MONTREAL — The show was for the kids, but the sideshow was for us — and for the Montreal Canadiens organization.
Saturday was Family Day at Bell Centre, with a matinee game attracting thousands of young patrons who left awed by a rare five-goal performance by the Canadiens and a flat-out shocking 43-save show from beleaguered backup goaltender Antti Niemi.
They got to see Jeff Petry score two goals, Joe Morrow riffle one on a first-period power play and Logan Shaw notch his first in a Montreal uniform to open up the scoring against the team that waived him on Jan. 15. Even David Schlemko found the back of the net for his first of the season. It added up to a 5-2 win over the Anaheim Ducks, which meant free chicken wings for fans who cared to visit corporate sponsor Cage Aux Sports after the game. It was quite a spectacle!
Meanwhile, we were watching the game within the game. The one that matters most now that the Canadiens have all but spoiled their chances of participating in this year’s playoffs — holding the NHL’s 28th-best record, sitting 17 points behind the Toronto Maple Leafs for third place in the Atlantic Division and nine points back of the Eastern Conference’s second wild card-holding Philadelphia Flyers. The one of player development; depending on younger players in pivotal situations and throwing caution — and perhaps the results — to the wind by focusing on the bigger picture of creating a brighter future for the team.
It’s in that vein that we expected to see a 19-year-old defenceman in Victor Mete and a 22-year-old call-up in Nikita Scherbak take on more responsibility, especially after the Canadiens took a 4-0 lead just 3:45 into the second period of Saturday’s game.
Mete has shown he has the goods to play at this level, but he’s also been exposed at times against significantly bigger, heavier and stronger players. What better opportunity would there be for him to improve in that area than to be thrown to wolves like Ryan Getzlaf, Corey Perry and Ryan Kesler? Especially with a big, early lead alleviating some of the pressure.
But if the intention was there from Canadiens coach Claude Julien, the follow-through wasn’t. Mete played just 3:08 in the second period after playing 3:56 in the first. He finished the game playing 13:20 — or 1:53 less than his season average of 15:13.
Scherbak had produced 30 points in 24 AHL contests with the Laval Rocket and was coming up to a Canadiens team that couldn’t find the back of a soccer net in recent games. The opportunity looked promising when he started on a line with Jonathan Drouin and Alex Galchenyuk, but he played just 1:34 of the second period after producing an assist in his 3:26 of the first.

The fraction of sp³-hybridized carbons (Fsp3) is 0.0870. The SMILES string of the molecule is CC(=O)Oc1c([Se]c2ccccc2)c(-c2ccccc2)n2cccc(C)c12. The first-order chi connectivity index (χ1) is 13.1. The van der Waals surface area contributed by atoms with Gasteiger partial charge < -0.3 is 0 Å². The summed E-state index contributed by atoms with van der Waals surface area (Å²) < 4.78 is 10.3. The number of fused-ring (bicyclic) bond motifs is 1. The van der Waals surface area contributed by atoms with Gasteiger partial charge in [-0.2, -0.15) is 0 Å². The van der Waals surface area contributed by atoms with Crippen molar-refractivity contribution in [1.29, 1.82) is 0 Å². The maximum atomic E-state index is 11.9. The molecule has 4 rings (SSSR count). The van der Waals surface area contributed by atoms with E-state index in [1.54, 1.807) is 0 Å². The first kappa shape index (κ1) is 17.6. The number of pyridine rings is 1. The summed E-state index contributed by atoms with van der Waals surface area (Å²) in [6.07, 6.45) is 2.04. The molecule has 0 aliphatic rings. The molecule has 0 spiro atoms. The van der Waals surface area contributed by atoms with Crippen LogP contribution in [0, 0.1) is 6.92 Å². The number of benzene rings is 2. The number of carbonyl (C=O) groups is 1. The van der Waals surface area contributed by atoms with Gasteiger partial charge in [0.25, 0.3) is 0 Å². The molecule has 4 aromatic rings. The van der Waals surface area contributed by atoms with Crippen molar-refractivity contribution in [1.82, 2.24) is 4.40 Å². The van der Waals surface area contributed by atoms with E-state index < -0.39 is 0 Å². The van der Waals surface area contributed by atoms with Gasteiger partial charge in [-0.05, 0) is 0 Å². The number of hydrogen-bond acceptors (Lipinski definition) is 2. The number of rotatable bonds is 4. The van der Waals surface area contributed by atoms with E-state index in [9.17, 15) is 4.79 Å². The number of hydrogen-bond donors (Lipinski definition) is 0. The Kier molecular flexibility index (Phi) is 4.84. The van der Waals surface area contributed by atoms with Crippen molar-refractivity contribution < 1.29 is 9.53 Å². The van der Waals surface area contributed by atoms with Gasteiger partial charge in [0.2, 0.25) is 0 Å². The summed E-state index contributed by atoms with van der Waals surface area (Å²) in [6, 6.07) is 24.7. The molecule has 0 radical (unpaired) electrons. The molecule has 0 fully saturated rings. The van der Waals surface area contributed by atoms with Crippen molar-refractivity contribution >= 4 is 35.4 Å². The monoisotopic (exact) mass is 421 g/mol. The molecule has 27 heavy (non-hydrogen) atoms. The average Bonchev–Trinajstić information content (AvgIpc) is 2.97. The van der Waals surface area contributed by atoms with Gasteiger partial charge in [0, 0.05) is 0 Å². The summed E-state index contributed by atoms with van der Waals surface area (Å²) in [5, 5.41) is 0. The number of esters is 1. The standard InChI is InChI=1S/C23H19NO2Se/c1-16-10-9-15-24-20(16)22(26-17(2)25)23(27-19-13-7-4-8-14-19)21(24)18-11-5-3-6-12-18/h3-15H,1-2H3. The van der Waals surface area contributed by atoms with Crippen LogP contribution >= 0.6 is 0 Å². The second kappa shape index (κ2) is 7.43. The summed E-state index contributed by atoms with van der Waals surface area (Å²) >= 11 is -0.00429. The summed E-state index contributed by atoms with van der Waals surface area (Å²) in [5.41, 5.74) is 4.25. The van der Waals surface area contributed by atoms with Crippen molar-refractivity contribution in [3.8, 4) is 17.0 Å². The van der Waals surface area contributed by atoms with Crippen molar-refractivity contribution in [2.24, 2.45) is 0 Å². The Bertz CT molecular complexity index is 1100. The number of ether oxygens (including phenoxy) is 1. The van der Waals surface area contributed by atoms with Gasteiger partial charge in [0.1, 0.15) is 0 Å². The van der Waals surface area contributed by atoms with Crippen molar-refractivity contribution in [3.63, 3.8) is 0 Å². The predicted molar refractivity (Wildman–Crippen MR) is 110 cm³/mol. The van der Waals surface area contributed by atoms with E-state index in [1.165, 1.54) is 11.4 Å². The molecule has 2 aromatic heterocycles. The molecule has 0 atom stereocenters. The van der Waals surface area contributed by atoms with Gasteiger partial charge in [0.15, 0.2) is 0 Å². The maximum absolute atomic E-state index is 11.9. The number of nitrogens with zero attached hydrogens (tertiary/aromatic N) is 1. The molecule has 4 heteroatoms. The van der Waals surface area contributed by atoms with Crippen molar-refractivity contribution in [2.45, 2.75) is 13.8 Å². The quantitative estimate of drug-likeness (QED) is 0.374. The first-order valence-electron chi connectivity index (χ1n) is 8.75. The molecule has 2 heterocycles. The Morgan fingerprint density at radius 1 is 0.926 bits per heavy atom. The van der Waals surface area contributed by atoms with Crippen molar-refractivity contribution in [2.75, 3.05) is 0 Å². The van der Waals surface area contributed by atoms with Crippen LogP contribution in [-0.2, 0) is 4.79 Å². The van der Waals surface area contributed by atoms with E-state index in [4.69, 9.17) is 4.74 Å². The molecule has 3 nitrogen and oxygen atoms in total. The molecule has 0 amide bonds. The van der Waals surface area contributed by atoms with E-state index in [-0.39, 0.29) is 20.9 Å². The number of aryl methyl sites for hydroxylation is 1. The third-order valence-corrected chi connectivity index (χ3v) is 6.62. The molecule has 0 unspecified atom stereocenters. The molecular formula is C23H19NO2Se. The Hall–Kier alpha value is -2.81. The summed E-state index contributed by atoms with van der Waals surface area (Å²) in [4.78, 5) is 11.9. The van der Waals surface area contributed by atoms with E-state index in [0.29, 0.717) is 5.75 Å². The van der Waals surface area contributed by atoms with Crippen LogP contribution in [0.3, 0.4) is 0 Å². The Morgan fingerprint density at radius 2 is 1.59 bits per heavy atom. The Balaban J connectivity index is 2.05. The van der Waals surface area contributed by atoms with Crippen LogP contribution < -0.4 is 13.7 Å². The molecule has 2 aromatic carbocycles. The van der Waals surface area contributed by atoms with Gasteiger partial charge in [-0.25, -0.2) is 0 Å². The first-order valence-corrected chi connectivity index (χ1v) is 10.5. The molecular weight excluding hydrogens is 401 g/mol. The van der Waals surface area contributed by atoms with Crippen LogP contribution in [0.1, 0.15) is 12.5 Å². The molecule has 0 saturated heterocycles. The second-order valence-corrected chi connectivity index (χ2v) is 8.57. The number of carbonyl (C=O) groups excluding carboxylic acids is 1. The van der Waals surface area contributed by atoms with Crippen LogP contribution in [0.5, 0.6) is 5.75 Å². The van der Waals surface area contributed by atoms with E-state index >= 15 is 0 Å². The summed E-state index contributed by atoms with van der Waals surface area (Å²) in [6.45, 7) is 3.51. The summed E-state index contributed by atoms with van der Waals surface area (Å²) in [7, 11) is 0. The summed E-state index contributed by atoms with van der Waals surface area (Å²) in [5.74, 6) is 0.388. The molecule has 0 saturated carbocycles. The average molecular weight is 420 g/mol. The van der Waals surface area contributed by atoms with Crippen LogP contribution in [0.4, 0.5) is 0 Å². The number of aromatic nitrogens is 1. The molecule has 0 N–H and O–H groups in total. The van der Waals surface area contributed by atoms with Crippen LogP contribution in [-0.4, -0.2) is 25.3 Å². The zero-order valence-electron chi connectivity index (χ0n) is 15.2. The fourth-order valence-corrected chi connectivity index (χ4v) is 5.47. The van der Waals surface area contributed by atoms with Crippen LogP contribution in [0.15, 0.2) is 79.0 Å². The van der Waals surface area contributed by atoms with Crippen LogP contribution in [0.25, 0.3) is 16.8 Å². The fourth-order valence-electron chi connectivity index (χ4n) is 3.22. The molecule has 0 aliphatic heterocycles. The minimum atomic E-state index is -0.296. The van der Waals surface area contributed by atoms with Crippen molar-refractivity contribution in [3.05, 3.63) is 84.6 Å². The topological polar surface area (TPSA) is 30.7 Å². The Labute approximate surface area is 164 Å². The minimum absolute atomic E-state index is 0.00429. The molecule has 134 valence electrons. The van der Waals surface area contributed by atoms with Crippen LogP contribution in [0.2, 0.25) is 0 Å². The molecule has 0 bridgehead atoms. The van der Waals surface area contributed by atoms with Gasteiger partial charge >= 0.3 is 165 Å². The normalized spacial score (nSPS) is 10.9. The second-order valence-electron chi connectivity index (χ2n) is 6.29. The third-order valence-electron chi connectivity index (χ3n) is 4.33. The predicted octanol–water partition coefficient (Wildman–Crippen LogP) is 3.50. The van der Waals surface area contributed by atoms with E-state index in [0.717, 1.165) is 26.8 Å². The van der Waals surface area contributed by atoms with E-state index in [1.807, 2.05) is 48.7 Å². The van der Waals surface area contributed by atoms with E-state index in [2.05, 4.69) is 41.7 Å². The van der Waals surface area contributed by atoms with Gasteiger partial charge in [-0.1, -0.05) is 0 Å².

A shot that struck Drouin in the back sent him to the hospital halfway through the second period (X-rays came back negative) and forced Julien to shuffle his deck. Three penalties Drouin’s teammates took in the period certainly limited opportunity for Mete and Scherbak, who don’t kill penalties.
Neither Mete or Scherbak played as much as they should have in the game, but it was a good sign to see the former hop over the boards with more frequency in the third period, and it was even more encouraging to see the latter join a line with Paul Byron and Max Pacioretty for 5:41 of the frame.
“I liked [Scherbak’s] game,” said Julien in French. “I think he’s a guy who improved his skating a lot from last year. The speed, the pace of his game is a lot better. I liked the fact that he played well in all aspects of the game, he back-checked well, was alert. All the same, he was patient on the goal from Morrow. I saw a guy who has a pretty decent brain for the game of hockey and I’m very satisfied with his game.”
Then in English: “Hopefully with a little more stability he gets more ice time moving forward.”
That has to be the approach from this day forward if the Canadiens are hoping to fast-track the development of these players.
The value of doing so is indisputable.
“It was huge for me to get that opportunity to play with such great players like [Byron and Pacioretty],” Scherbak said.
Going up against Kesler for most of his shifts and facing Getzlaf and Perry on others was big for Mete, too.
“Being a small guy, I want to be able to test myself against bigger, stronger guys,” said Mete. “You have to be able to play against those guys in games, and I think it’s really good for my development.”
It’s essential, even if it means coming up on the wrong side of those matchups on occasion.
Julien recognizes it.
“[Mete’s] going to, at some point, play more against those types of players,” said Julien. “He’s been playing more minutes and decent minutes, and I think his development — in my book, anyway — is going in the right direction. I see a guy who’s poised, who’s consistent and who’s only going to get better.”
That sideshow is much more important to the organization at this stage than putting on a spectacle for the fans paying top dollar to watch a team that hasn’t been worth more than pennies on most nights.
It’s the one we’ll be watching more closely over the remaining 30 games of Montreal’s season.